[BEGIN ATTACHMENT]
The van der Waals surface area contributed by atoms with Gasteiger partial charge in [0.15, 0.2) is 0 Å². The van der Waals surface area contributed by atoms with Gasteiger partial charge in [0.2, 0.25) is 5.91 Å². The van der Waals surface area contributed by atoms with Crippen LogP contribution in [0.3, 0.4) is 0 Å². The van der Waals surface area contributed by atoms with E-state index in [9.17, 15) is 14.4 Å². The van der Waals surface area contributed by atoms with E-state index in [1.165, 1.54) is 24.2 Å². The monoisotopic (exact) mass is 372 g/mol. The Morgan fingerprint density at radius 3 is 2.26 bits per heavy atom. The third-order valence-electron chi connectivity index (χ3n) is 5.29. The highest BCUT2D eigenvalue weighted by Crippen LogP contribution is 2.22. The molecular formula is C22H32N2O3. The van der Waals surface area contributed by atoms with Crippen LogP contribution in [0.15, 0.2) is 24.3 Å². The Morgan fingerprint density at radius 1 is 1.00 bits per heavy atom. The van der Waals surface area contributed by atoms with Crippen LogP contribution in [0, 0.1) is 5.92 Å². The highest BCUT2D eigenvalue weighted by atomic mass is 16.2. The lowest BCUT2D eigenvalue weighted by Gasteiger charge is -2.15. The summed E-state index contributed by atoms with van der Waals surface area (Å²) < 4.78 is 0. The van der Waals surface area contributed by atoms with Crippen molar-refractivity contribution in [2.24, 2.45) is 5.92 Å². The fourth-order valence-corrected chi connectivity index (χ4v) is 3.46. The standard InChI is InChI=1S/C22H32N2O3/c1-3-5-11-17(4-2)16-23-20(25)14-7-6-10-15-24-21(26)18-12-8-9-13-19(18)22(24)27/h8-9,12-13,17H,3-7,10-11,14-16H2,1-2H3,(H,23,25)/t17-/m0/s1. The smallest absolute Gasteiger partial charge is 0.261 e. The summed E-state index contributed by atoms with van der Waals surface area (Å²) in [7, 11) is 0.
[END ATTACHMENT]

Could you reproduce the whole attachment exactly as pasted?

The van der Waals surface area contributed by atoms with Gasteiger partial charge in [0.15, 0.2) is 0 Å². The van der Waals surface area contributed by atoms with Gasteiger partial charge in [0.2, 0.25) is 5.91 Å². The van der Waals surface area contributed by atoms with Crippen LogP contribution in [0.3, 0.4) is 0 Å². The van der Waals surface area contributed by atoms with E-state index in [9.17, 15) is 14.4 Å². The van der Waals surface area contributed by atoms with E-state index in [1.165, 1.54) is 24.2 Å². The monoisotopic (exact) mass is 372 g/mol. The Morgan fingerprint density at radius 3 is 2.26 bits per heavy atom. The third-order valence-electron chi connectivity index (χ3n) is 5.29. The highest BCUT2D eigenvalue weighted by Crippen LogP contribution is 2.22. The molecular formula is C22H32N2O3. The van der Waals surface area contributed by atoms with Crippen LogP contribution in [0.15, 0.2) is 24.3 Å². The Morgan fingerprint density at radius 1 is 1.00 bits per heavy atom. The van der Waals surface area contributed by atoms with Crippen LogP contribution in [0, 0.1) is 5.92 Å². The highest BCUT2D eigenvalue weighted by atomic mass is 16.2. The lowest BCUT2D eigenvalue weighted by Gasteiger charge is -2.15. The summed E-state index contributed by atoms with van der Waals surface area (Å²) < 4.78 is 0. The van der Waals surface area contributed by atoms with Crippen molar-refractivity contribution in [2.24, 2.45) is 5.92 Å². The fourth-order valence-corrected chi connectivity index (χ4v) is 3.46. The standard InChI is InChI=1S/C22H32N2O3/c1-3-5-11-17(4-2)16-23-20(25)14-7-6-10-15-24-21(26)18-12-8-9-13-19(18)22(24)27/h8-9,12-13,17H,3-7,10-11,14-16H2,1-2H3,(H,23,25)/t17-/m0/s1. The smallest absolute Gasteiger partial charge is 0.261 e. The summed E-state index contributed by atoms with van der Waals surface area (Å²) in [7, 11) is 0.